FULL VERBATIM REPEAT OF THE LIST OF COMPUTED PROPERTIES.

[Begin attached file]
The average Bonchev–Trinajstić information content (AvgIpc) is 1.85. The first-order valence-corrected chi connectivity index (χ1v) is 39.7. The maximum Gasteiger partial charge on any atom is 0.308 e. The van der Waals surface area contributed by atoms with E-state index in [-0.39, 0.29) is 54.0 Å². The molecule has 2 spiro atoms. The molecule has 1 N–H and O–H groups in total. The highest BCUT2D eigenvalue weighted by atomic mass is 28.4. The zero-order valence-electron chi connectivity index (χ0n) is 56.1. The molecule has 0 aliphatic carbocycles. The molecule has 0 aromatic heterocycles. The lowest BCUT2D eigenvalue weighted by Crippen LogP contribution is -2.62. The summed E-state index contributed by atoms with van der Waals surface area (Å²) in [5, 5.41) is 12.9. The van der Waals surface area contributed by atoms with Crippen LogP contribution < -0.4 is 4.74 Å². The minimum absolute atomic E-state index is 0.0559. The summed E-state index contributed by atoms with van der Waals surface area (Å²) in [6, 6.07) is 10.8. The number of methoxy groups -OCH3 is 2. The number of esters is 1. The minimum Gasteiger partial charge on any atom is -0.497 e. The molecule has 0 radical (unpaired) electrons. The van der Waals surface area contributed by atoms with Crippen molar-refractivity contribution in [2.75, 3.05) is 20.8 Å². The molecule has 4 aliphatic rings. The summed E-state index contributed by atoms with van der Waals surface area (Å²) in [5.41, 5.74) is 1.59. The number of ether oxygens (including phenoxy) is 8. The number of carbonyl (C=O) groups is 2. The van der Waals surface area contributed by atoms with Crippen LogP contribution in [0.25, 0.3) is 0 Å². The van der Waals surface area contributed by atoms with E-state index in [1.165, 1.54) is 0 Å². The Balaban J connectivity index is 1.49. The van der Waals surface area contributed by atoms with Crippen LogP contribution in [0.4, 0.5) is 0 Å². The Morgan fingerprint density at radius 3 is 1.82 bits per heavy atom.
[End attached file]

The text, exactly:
The average Bonchev–Trinajstić information content (AvgIpc) is 1.85. The first-order valence-corrected chi connectivity index (χ1v) is 39.7. The maximum Gasteiger partial charge on any atom is 0.308 e. The van der Waals surface area contributed by atoms with E-state index in [-0.39, 0.29) is 54.0 Å². The molecule has 2 spiro atoms. The molecule has 1 N–H and O–H groups in total. The highest BCUT2D eigenvalue weighted by atomic mass is 28.4. The zero-order valence-electron chi connectivity index (χ0n) is 56.1. The molecule has 0 aliphatic carbocycles. The molecule has 0 aromatic heterocycles. The lowest BCUT2D eigenvalue weighted by Crippen LogP contribution is -2.62. The summed E-state index contributed by atoms with van der Waals surface area (Å²) in [5, 5.41) is 12.9. The van der Waals surface area contributed by atoms with Crippen LogP contribution < -0.4 is 4.74 Å². The minimum absolute atomic E-state index is 0.0559. The summed E-state index contributed by atoms with van der Waals surface area (Å²) in [6, 6.07) is 10.8. The number of methoxy groups -OCH3 is 2. The number of esters is 1. The minimum Gasteiger partial charge on any atom is -0.497 e. The molecule has 0 radical (unpaired) electrons. The van der Waals surface area contributed by atoms with Crippen molar-refractivity contribution in [2.75, 3.05) is 20.8 Å². The molecule has 4 aliphatic rings. The summed E-state index contributed by atoms with van der Waals surface area (Å²) in [5.41, 5.74) is 1.59. The number of ether oxygens (including phenoxy) is 8. The number of carbonyl (C=O) groups is 2. The van der Waals surface area contributed by atoms with Crippen LogP contribution in [0.25, 0.3) is 0 Å². The van der Waals surface area contributed by atoms with E-state index in [1.165, 1.54) is 0 Å². The Balaban J connectivity index is 1.49. The van der Waals surface area contributed by atoms with Crippen LogP contribution in [0.4, 0.5) is 0 Å². The Morgan fingerprint density at radius 3 is 1.82 bits per heavy atom.